Even with strong affirmative action programs in education an hiring, it will take at least another 45 years for blacks to get their share of college teaching positions, according to a study by Howard University's Institute for the Study of Education Policy released yesterday.

Now, the study showed, blacks make up 2.9 percent of the nation's college faculty members while totaling 11 percent of the U.S. working force.

"If they had reached their faculty potential based on their presence in the labor force at large," the study concluded, "there would be approximately 55,000 black faculty in institutions of higher education. The current number of black faculty, therefore, is roughly 40,000 below the faculty potential."

The study was published as a book, "The Case for Affirmative Action for Blacks in Higher Education." by Howard University Press. It was conducted by John E. Fleming, Gerald R. Gill and David N. Swinton, all of the institue. The policy panel established at Howard four years ago to act as a national clearinghouse for data and as a research center on issue affecting equal opportunity for blacks in higher education.

The study found that past discrimination against blacks in education and jobs kept them from achieving their potential in college faculty jobs.

"Affirmative action enforcement efforts will be necessary to ensure equality of opportunities, given the tight labor market conditions projected for the future." the study concluded.

For example, the study said that blacks have a disproportionate share of the low-paying, less-secure jobs on college faculties - "the nontenured, the parttimers, the temporarily appointed."

Moreover, the greatest number of black doctorates - 6.7 percent - are in education while fewer - 1.1 percent - are in engineering or the physical sciences. Quoting a survey by the National Academy of Sciences, the Howard study said the proportion of black scientists is remaining steady or shrinking.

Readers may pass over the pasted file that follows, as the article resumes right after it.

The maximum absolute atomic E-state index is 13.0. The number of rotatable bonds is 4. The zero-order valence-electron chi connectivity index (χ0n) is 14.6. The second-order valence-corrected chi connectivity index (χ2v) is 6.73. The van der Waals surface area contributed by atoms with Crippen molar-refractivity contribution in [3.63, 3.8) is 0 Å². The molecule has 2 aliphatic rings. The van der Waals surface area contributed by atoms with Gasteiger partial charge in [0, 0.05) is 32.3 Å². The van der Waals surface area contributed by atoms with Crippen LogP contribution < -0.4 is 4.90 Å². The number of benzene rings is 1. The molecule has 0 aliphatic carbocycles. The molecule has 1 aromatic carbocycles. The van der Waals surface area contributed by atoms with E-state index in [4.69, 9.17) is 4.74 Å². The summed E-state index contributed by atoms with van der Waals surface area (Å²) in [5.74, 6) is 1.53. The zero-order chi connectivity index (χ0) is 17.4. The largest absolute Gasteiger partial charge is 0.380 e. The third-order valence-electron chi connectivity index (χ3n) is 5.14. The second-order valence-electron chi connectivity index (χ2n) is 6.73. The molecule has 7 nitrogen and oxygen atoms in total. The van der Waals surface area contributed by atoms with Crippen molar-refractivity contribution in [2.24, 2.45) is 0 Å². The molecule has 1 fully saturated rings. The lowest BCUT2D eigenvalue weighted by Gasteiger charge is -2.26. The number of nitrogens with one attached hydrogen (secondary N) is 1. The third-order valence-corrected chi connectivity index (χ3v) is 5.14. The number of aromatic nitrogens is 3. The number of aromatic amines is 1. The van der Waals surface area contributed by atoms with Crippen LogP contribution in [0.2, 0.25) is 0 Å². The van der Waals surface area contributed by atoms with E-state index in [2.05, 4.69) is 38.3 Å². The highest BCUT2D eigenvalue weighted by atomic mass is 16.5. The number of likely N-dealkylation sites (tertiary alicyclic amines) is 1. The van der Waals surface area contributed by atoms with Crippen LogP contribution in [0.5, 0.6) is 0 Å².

This is important because the doctorate - a PhD - is the "union card" to a college teaching position. For this reason, the Howard study said, affirmative action programs are important to get and keep black students in school as well as to gain them teaching jobs once they graduate.

Working against expanding the number of blacks in college teaching positions is a generally declining enrollment and therefore a lessening need for college professors.

In another development, a group of 24 social scientists, educators and lawyers active in civil rights research yesterday challenged recent conclusions by sociologist James S. Coleman that is a "mistaken belief" that black students learn better in integrated classrooms - the opposite stance from his views 20 years ago that were widely used to support school desegregation.

The group, which does research on desegregation under the auspices of Duke University, said Coleman has made no studies on school deseregation and academic achievement in 13 years and had incorrectly analyzed research done by others.

The group also criticized The Washington Post and the Chicago Tribune "for implying that Coleman's statements were based on new research he had conducted rather than being simply an expression of his personal views."